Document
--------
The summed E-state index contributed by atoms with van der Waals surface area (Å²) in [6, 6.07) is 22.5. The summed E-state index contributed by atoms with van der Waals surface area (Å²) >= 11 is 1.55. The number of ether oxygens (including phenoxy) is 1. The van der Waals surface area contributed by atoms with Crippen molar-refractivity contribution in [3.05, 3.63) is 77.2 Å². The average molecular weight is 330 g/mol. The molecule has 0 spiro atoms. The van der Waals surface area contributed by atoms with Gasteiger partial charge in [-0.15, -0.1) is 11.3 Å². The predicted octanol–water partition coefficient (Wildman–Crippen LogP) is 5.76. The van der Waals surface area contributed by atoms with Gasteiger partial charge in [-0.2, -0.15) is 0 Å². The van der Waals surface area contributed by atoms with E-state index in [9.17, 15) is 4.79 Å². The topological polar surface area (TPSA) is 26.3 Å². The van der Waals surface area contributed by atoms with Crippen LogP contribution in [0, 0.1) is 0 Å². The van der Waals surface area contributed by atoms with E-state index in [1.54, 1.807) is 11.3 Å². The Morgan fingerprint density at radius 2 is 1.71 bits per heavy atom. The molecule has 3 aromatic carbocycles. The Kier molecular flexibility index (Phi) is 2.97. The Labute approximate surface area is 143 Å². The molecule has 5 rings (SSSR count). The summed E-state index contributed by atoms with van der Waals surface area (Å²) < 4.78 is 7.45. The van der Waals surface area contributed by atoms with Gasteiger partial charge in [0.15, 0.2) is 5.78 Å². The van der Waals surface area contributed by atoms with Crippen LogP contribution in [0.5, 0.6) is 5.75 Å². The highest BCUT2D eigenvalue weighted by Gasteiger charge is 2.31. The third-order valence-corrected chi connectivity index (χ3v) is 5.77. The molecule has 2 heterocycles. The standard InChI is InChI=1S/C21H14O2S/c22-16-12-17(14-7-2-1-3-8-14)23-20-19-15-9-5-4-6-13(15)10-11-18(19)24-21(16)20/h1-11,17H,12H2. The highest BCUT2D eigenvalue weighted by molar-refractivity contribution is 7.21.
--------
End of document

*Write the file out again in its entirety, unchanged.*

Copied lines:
The summed E-state index contributed by atoms with van der Waals surface area (Å²) in [6, 6.07) is 22.5. The summed E-state index contributed by atoms with van der Waals surface area (Å²) >= 11 is 1.55. The number of ether oxygens (including phenoxy) is 1. The van der Waals surface area contributed by atoms with Crippen molar-refractivity contribution in [3.05, 3.63) is 77.2 Å². The average molecular weight is 330 g/mol. The molecule has 0 spiro atoms. The van der Waals surface area contributed by atoms with Gasteiger partial charge in [-0.15, -0.1) is 11.3 Å². The predicted octanol–water partition coefficient (Wildman–Crippen LogP) is 5.76. The van der Waals surface area contributed by atoms with Gasteiger partial charge in [-0.2, -0.15) is 0 Å². The van der Waals surface area contributed by atoms with E-state index in [9.17, 15) is 4.79 Å². The topological polar surface area (TPSA) is 26.3 Å². The van der Waals surface area contributed by atoms with Crippen LogP contribution in [0, 0.1) is 0 Å². The van der Waals surface area contributed by atoms with E-state index in [1.54, 1.807) is 11.3 Å². The Morgan fingerprint density at radius 2 is 1.71 bits per heavy atom. The molecule has 3 aromatic carbocycles. The Kier molecular flexibility index (Phi) is 2.97. The Labute approximate surface area is 143 Å². The molecule has 5 rings (SSSR count). The summed E-state index contributed by atoms with van der Waals surface area (Å²) < 4.78 is 7.45. The van der Waals surface area contributed by atoms with Gasteiger partial charge in [0.15, 0.2) is 5.78 Å². The van der Waals surface area contributed by atoms with Crippen LogP contribution in [0.5, 0.6) is 5.75 Å². The highest BCUT2D eigenvalue weighted by Gasteiger charge is 2.31. The third-order valence-corrected chi connectivity index (χ3v) is 5.77. The molecule has 2 heterocycles. The standard InChI is InChI=1S/C21H14O2S/c22-16-12-17(14-7-2-1-3-8-14)23-20-19-15-9-5-4-6-13(15)10-11-18(19)24-21(16)20/h1-11,17H,12H2. The highest BCUT2D eigenvalue weighted by molar-refractivity contribution is 7.21.